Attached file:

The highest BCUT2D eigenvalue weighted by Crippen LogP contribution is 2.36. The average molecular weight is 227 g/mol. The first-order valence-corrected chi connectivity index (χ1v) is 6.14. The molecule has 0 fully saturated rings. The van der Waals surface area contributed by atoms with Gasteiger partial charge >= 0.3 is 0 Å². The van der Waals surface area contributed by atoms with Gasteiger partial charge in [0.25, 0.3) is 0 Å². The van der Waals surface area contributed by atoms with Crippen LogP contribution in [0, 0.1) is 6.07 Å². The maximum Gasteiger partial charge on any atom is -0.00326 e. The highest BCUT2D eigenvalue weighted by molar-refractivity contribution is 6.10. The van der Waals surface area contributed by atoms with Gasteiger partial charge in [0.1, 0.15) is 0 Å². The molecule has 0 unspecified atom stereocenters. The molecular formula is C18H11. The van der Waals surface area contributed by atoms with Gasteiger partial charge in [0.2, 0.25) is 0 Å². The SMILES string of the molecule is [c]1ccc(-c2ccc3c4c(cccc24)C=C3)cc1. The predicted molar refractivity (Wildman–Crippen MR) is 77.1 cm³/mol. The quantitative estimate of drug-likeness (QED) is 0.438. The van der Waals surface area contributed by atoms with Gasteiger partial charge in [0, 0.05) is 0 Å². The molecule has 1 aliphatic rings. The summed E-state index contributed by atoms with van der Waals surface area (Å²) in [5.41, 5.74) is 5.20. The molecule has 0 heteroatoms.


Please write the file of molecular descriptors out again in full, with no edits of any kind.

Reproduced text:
The highest BCUT2D eigenvalue weighted by Crippen LogP contribution is 2.36. The average molecular weight is 227 g/mol. The first-order valence-corrected chi connectivity index (χ1v) is 6.14. The molecule has 0 fully saturated rings. The van der Waals surface area contributed by atoms with Gasteiger partial charge >= 0.3 is 0 Å². The van der Waals surface area contributed by atoms with Gasteiger partial charge in [0.25, 0.3) is 0 Å². The van der Waals surface area contributed by atoms with Crippen LogP contribution in [0, 0.1) is 6.07 Å². The maximum Gasteiger partial charge on any atom is -0.00326 e. The highest BCUT2D eigenvalue weighted by molar-refractivity contribution is 6.10. The van der Waals surface area contributed by atoms with Gasteiger partial charge in [0.1, 0.15) is 0 Å². The molecule has 0 unspecified atom stereocenters. The molecular formula is C18H11. The van der Waals surface area contributed by atoms with Gasteiger partial charge in [0.2, 0.25) is 0 Å². The SMILES string of the molecule is [c]1ccc(-c2ccc3c4c(cccc24)C=C3)cc1. The predicted molar refractivity (Wildman–Crippen MR) is 77.1 cm³/mol. The quantitative estimate of drug-likeness (QED) is 0.438. The van der Waals surface area contributed by atoms with Gasteiger partial charge in [0, 0.05) is 0 Å². The molecule has 1 aliphatic rings. The summed E-state index contributed by atoms with van der Waals surface area (Å²) in [5.41, 5.74) is 5.20. The molecule has 0 heteroatoms.